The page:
|Year : 2012 | Volume
| Issue : 1 | Page : 12-13
Early CPAP versus surfactant in extremely preterm infants
King Abdulaziz Medical City, WR Jeddah, Saudi Arabia
|Date of Web Publication||25-Jan-2012|
King Abdulaziz Medical City, WR Jeddah
Source of Support: None, Conflict of Interest: None
|How to cite this article:|
Alallah J. Early CPAP versus surfactant in extremely preterm infants. J Clin Neonatol 2012;1:12-3
| Study Question|| |
Could early CPAP be an alternative to routine intubation and surfactant administration in extremely preterm infants?
| Methods|| |
Randomized multicenter controlled trial
Extremely low birth weight infants (1316 infants) 24 +0 to 27 +6 weeks gestational age
In the delivery room, CPAP was administered by means of a T-piece resuscitator, or an equivalent device. CPAP or ventilation with positive end-expiratory pressure (PEEP) (at a recommended pressure of 5 cm of water) was used if the infant received positive pressure ventilation during resuscitation. CPAP was continued until the infant's admission to the NICU. Intubation was performed based on specific criteria.
All infants in the surfactant group were to be intubated in the delivery room and were to receive surfactant within 1 hour after birth with continued ventilation thereafter. The infants were to be extubated within 24 hours after meeting specific criteria.
The primary outcome was death or bronchopulmonary dysplasia (physiological definition), prespecified secondary outcomes included bronchopulmonary dysplasia as defined by the receipt of any supplemental oxygen at 36 week's postmenstrual age, pneumothorax, intraventricular, hemorrhage, and the need for chest compressions or epinephrine during resuscitation.
Randomization method details were not mentioned, and it was performed before delivery.
Performed using specially prepared double-sealed envelopes.
Completeness of follow up
1316 infants were enrolled.
Mean gestational age 26.2 and mean birth weight 830 g in both groups.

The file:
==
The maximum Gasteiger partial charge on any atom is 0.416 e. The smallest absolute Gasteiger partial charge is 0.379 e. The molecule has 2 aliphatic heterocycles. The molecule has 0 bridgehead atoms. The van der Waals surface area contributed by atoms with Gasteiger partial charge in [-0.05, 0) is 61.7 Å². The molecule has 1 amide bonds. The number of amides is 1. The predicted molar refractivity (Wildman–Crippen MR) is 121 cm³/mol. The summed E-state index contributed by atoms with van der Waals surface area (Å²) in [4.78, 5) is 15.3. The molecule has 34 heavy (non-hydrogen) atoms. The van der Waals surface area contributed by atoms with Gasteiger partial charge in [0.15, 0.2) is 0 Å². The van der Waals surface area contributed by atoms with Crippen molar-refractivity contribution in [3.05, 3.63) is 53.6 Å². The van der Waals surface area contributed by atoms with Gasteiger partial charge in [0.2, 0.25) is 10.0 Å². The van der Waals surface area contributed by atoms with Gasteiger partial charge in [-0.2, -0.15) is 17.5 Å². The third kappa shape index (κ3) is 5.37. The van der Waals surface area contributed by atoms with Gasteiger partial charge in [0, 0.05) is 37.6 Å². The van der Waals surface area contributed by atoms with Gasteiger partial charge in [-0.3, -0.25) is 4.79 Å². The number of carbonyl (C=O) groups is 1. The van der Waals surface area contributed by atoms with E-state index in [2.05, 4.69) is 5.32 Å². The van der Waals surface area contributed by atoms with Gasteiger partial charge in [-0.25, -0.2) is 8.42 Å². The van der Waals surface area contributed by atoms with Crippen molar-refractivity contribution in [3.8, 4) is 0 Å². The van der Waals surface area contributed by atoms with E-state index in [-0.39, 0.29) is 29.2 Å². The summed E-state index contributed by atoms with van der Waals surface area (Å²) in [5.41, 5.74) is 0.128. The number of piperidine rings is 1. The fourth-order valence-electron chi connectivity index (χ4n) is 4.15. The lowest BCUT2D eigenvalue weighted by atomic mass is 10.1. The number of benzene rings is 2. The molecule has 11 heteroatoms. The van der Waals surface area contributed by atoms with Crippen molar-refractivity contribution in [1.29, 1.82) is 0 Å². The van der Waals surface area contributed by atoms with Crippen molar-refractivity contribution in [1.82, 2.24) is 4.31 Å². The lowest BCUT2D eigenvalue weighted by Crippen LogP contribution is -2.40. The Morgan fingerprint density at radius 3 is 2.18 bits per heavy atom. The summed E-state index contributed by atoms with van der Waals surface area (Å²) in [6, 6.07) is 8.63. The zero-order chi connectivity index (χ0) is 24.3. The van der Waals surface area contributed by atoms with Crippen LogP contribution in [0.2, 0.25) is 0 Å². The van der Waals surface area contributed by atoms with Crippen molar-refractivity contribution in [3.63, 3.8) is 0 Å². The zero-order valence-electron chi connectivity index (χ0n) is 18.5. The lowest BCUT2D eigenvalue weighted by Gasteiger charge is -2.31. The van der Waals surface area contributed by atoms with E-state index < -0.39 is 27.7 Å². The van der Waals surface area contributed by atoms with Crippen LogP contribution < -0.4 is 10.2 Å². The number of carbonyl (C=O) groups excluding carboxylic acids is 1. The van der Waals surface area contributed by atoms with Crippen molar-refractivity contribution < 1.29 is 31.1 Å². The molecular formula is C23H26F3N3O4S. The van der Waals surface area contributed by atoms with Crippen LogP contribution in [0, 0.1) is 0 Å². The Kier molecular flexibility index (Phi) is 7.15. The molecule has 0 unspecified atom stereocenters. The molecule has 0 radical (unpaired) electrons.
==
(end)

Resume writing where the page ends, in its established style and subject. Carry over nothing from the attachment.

The main results are listed in the [Table 1].
| Conclusion|| |
Early CPAP for the extremely low birth weight infant is associated with decreased exposure to intubation and mechanical ventilation, without any increase in measured morbidities or apparent complications.
| Commentary|| |
In this study, CPAP has been shown as an acceptable alternative to intubation and surfactant therapy in extremely low weight infants. The study showed no significant difference between the two groups in the rate of death or bronchopulmonary dysplasia. Infants who received CPAP less frequently required intubation in the delivery room or postnatal corticosteroids for bronchopulmonary dysplasia compared with those receiving surfactant treatment. In addition, infants on CPAP group required less ventilation days and were more likely to be alive and free from mechanical ventilation by day 7. Interestingly, there was a high rate of intubation and surfactant treatment among infants assigned to CPAP, as well as high rate of antenatal steroids use 96%. This trial enrolment was antenatal so might not represent the populations intended to study.  Eligible infants were assigned to treatment irrespective of whether they were breathing spontaneously or in distress, so some infant may be intubated while they do not need to be. Compared with COIN trial,  this study showed no increase in the rate of air leaks by using CPAP possibility due to the use of lower CPAP 5, high rate of antenatal steroids utilization, and large proportion of infants receiving surfactant in the CPAP group (67%).
Extremely low weight infants are surfactant deficient, and neonatologists and practitioners may reasonably choose to use CPAP as an alternative to routine intubations in selected cases, i.e., centers with high rate of prenatal care, antenatal steroid use, presence of trained staff, and delivery room evaluations to identify who may need early surfactant.
Finer NN, Carlo WA, Walsh MC, Rich W, Gantz MG, Laptook AR, et al. Early CPAP versus surfactant in extremely preterm infants. New Engl J Med 2010;362:1970-9.
| References|| |
|1.||Rich WD, Auten KJ, Gantz MG, Hale EC, Hensman AM, Newman NS, et al. Antenatal consent in the SUPPORT trial: Challenges, costs, and representative enrollment. Pediatrics 2010;126;e215-21. |
|2.||Morley CJ, Davis PG, Doyle LW, Brion LP, Hascoet JM, Carlin JB. Nasal CPAP or intubation at birth for very preterm infants. N Engl J Med 2008;358:700-8. |